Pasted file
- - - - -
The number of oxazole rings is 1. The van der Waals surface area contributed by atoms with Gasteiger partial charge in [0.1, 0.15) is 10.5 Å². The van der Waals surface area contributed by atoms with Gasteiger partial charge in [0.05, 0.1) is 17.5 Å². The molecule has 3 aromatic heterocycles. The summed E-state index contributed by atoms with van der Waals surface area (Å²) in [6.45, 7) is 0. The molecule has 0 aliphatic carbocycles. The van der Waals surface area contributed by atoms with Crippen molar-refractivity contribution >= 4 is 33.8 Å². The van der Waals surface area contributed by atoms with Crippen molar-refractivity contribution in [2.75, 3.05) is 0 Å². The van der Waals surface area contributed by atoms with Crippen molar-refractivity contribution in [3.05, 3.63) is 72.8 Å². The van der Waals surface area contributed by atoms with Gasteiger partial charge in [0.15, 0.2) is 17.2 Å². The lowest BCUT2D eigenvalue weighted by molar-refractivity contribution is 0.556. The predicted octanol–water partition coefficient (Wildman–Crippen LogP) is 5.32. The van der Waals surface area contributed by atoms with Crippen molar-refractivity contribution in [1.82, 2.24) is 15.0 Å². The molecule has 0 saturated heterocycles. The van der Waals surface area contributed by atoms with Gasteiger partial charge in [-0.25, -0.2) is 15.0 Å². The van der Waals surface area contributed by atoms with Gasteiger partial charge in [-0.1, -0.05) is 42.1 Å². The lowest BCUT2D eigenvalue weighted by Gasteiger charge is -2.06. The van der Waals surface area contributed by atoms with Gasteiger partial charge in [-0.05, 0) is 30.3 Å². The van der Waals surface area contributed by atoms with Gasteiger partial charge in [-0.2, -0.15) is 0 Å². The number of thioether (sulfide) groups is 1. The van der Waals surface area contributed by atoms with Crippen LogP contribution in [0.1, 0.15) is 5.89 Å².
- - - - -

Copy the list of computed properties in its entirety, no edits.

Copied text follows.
The number of oxazole rings is 1. The van der Waals surface area contributed by atoms with Gasteiger partial charge in [0.1, 0.15) is 10.5 Å². The van der Waals surface area contributed by atoms with Gasteiger partial charge in [0.05, 0.1) is 17.5 Å². The molecule has 3 aromatic heterocycles. The summed E-state index contributed by atoms with van der Waals surface area (Å²) in [6.45, 7) is 0. The molecule has 0 aliphatic carbocycles. The van der Waals surface area contributed by atoms with Crippen molar-refractivity contribution >= 4 is 33.8 Å². The van der Waals surface area contributed by atoms with Crippen molar-refractivity contribution in [2.75, 3.05) is 0 Å². The van der Waals surface area contributed by atoms with Crippen molar-refractivity contribution in [3.05, 3.63) is 72.8 Å². The van der Waals surface area contributed by atoms with Gasteiger partial charge in [0.15, 0.2) is 17.2 Å². The lowest BCUT2D eigenvalue weighted by molar-refractivity contribution is 0.556. The predicted octanol–water partition coefficient (Wildman–Crippen LogP) is 5.32. The van der Waals surface area contributed by atoms with Crippen molar-refractivity contribution in [1.82, 2.24) is 15.0 Å². The molecule has 0 saturated heterocycles. The van der Waals surface area contributed by atoms with Gasteiger partial charge in [-0.25, -0.2) is 15.0 Å². The van der Waals surface area contributed by atoms with Gasteiger partial charge in [-0.1, -0.05) is 42.1 Å². The lowest BCUT2D eigenvalue weighted by Gasteiger charge is -2.06. The van der Waals surface area contributed by atoms with Gasteiger partial charge in [-0.05, 0) is 30.3 Å². The van der Waals surface area contributed by atoms with Gasteiger partial charge in [-0.2, -0.15) is 0 Å². The number of thioether (sulfide) groups is 1. The van der Waals surface area contributed by atoms with Crippen LogP contribution in [0.1, 0.15) is 5.89 Å².